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Dress Codes



A few words on dress codes

Highland, business formal, jacket and tie, black tie, highland black tie, or even dress sensibly and dress warmly… The world of dress codes can at times leave the best of us somewhat bewildered.

If you have been with us in the Cally for some time, chances are you have encountered at least all the above varieties of dress codes for an event. Should you google any of the dress codes, you are likely to get at times contradictory results advising you on traditional, modern, and alternative interpretations of how to dress.

To help us all avoid any potentially embarrassing faux pas relating to the way we dress and to establish a common standard, we have put together this brief description of what we in the Cally mean when we state a specific dress code for an event.


A formal jacket and regular tie or a bow tie should always be worn.


Highland and Business Formal

We will begin with the most common dress code we have, which in the invitations tends to read as follows;
The usual Cally dress code of Highland or Business Formal (jacket and tie) applies.

If you find yourself in the mood for highland wear, you should ideally pair your kilt or trews with a nice daywear jacket, such as for example the Argyll, in either classic black barathea wool or in tweed.
Many will prefer wearing a waistcoat, but these are strictly speaking optional.

Ghillie brogues can of course be worn, but a nicely polished pair of regular black or brown dress shoes are also quite appropriate.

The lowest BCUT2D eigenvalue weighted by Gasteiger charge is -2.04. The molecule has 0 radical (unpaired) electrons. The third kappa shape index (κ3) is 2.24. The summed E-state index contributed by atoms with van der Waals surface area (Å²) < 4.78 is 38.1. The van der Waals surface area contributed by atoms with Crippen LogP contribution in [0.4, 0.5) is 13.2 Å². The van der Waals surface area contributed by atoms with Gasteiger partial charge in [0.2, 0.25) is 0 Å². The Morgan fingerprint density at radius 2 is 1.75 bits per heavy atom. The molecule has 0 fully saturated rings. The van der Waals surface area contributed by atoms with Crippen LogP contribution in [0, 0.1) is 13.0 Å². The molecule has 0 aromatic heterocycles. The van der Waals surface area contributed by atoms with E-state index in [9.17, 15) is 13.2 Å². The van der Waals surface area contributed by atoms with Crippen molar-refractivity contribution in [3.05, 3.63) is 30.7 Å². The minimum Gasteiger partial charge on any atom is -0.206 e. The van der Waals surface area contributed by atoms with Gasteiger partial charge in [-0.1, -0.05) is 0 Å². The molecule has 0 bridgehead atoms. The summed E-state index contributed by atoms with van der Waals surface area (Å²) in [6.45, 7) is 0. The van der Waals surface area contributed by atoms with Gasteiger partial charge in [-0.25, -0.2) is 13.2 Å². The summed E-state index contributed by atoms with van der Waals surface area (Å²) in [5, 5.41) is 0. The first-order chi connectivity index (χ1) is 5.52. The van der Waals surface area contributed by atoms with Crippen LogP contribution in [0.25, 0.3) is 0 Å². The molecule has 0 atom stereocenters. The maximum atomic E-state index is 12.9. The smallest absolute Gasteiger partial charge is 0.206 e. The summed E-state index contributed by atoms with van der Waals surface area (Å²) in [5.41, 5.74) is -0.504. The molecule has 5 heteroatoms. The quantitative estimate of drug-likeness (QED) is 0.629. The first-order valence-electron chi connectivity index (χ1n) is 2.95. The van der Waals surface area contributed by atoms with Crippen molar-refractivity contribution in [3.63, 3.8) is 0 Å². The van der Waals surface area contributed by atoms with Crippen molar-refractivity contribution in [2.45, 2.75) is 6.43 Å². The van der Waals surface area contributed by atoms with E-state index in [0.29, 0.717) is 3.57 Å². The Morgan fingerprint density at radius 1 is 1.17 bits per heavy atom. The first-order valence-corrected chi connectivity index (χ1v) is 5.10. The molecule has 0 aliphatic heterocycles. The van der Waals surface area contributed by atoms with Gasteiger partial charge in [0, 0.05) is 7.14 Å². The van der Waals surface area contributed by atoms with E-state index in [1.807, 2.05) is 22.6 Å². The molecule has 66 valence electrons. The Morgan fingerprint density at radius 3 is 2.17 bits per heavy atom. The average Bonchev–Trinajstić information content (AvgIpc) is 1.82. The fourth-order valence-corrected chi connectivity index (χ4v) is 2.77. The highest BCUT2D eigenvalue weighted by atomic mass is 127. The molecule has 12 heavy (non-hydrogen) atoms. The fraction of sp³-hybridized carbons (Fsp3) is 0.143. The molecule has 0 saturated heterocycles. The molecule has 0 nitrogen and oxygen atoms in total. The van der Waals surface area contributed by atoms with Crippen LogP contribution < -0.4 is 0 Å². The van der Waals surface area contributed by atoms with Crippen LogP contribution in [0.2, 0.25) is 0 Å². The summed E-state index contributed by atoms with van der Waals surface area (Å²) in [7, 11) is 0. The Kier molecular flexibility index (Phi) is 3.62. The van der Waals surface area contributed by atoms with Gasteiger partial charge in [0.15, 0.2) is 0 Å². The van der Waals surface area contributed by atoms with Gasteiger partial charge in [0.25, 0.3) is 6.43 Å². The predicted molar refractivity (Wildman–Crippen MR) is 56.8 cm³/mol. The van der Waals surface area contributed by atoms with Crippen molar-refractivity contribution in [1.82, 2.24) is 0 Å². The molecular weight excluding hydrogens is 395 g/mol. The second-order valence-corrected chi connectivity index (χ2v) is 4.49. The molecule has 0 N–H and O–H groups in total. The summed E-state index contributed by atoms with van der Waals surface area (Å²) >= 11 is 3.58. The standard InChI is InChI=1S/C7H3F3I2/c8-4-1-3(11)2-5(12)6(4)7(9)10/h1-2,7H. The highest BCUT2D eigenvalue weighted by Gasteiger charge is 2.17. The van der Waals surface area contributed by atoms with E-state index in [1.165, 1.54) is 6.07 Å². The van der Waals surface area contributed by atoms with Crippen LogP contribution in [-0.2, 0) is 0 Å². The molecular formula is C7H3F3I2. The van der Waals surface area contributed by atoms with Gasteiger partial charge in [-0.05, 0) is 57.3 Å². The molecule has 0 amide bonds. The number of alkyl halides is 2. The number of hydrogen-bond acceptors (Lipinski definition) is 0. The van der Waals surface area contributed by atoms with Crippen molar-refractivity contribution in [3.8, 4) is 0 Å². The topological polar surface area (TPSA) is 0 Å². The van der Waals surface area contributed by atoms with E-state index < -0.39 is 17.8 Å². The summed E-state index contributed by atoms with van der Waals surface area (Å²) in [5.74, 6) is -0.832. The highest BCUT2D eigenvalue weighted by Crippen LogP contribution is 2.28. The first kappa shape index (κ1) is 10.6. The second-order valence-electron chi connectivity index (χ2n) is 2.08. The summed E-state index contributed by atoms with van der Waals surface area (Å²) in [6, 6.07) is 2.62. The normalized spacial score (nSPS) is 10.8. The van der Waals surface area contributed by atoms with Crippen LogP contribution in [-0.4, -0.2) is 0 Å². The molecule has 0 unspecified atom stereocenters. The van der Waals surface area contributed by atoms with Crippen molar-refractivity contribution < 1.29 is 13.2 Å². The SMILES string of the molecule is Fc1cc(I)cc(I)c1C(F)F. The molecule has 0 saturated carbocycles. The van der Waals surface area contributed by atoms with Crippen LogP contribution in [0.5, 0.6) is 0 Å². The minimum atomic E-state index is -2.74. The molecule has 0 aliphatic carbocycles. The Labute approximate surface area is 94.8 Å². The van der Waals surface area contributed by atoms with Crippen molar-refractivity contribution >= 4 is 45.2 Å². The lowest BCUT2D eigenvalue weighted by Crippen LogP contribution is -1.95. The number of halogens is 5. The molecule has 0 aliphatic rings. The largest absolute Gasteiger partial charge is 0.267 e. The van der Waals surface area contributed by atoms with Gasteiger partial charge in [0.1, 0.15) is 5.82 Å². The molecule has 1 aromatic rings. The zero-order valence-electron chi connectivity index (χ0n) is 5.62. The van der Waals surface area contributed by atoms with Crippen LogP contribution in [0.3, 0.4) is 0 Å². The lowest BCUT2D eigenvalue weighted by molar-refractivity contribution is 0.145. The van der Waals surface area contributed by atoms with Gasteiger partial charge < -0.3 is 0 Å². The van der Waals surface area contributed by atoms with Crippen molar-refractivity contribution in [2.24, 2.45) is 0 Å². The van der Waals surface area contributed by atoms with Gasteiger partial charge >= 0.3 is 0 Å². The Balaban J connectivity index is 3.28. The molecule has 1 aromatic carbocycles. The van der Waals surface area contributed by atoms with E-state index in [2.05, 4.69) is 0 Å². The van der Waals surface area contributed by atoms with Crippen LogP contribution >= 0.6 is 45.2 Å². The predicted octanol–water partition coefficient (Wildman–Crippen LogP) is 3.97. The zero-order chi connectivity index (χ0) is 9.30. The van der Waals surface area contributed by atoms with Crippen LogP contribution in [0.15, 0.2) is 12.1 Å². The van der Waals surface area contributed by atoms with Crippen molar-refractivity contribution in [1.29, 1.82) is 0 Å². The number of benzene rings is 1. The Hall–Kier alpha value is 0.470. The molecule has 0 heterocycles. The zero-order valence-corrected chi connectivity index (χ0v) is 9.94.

For business formal we are mainly referring to your regular two- or three-piece suit. A jacket paired with a nice pair of trousers will also be appropriate.

  • Jeans are considered too casual and should be avoided.
  • Cardigans and vests are very nice but are not a suitable replacement for a jacket.
  • Prince Charlie- or a tuxedo- jackets are a bit over the top for a business formal event.
  • During winter, bring suitable shoes for indoor wear if you need to wear boots.
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Black tie

For Burns Supper and other special events, you are likely to see that the dress code is stated as Strictly only Highland, Bunad, Uniform, or Black Tie.

In the future, we will not allow guests in that do not adhere to these requirements.

When browsing
 for highland attire one may find that there is a bewildering array of accessories and paraphernalia available for purchase, and it is easy to be given the impression that these are all essential parts of any highland dress.
-One can quickly end up looking like Mel Gibson in Braveheart or like the Piper to the Sovereign if one were to follow all the advice given by retailers of highland attire.
While this is naturally a question of personal taste, we would venture that less is more when it comes to such accessories and advice you all to exhibit moderation.

Notes on accessories




It is often nice to display a specific allegiance or support for a specific cause or organisation using lapel pins.

We would however again advise that less is more in this regard and encourage you to not wear more than two or three different lapel pins at the same time. 



Please do not dress up for an event, ready to go to war.

Having a Sgian Dubh is welcome when wearing a kilt.



Kilt belts are purely decorative and should ideally not be worn when you wear a waistcoat. And never with Black Tie.

They can however be a very nice addition to a casual event or in those instances, you otherwise find yourself without a waistcoat.